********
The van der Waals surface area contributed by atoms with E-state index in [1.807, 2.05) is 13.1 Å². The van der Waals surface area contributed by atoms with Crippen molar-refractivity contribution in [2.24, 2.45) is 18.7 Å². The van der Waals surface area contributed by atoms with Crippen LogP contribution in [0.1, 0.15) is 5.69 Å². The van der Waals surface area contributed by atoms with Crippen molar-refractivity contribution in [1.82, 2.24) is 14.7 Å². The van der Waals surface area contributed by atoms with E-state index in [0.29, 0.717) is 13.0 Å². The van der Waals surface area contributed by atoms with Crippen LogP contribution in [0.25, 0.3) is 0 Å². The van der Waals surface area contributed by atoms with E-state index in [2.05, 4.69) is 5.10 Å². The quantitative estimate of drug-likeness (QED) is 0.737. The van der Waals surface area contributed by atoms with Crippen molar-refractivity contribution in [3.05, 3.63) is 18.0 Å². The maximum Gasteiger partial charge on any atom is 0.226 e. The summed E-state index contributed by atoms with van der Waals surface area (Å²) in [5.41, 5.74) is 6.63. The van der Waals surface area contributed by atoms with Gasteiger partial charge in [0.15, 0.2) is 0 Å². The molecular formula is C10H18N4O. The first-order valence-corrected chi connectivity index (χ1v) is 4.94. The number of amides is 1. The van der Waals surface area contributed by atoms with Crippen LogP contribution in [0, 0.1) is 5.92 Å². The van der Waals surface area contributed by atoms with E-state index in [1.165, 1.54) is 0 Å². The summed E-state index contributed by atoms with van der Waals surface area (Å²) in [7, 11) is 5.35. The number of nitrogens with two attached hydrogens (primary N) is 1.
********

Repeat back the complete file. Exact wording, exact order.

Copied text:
The van der Waals surface area contributed by atoms with E-state index in [1.807, 2.05) is 13.1 Å². The van der Waals surface area contributed by atoms with Crippen molar-refractivity contribution in [2.24, 2.45) is 18.7 Å². The van der Waals surface area contributed by atoms with Crippen LogP contribution in [0.1, 0.15) is 5.69 Å². The van der Waals surface area contributed by atoms with Crippen molar-refractivity contribution in [1.82, 2.24) is 14.7 Å². The van der Waals surface area contributed by atoms with E-state index in [0.29, 0.717) is 13.0 Å². The van der Waals surface area contributed by atoms with Crippen LogP contribution in [0.25, 0.3) is 0 Å². The van der Waals surface area contributed by atoms with E-state index in [2.05, 4.69) is 5.10 Å². The quantitative estimate of drug-likeness (QED) is 0.737. The van der Waals surface area contributed by atoms with Crippen molar-refractivity contribution in [3.05, 3.63) is 18.0 Å². The maximum Gasteiger partial charge on any atom is 0.226 e. The summed E-state index contributed by atoms with van der Waals surface area (Å²) in [5.41, 5.74) is 6.63. The van der Waals surface area contributed by atoms with Gasteiger partial charge in [0.15, 0.2) is 0 Å². The molecular formula is C10H18N4O. The first-order valence-corrected chi connectivity index (χ1v) is 4.94. The number of amides is 1. The van der Waals surface area contributed by atoms with Crippen LogP contribution in [0, 0.1) is 5.92 Å². The van der Waals surface area contributed by atoms with E-state index in [1.165, 1.54) is 0 Å². The summed E-state index contributed by atoms with van der Waals surface area (Å²) in [7, 11) is 5.35. The number of nitrogens with two attached hydrogens (primary N) is 1.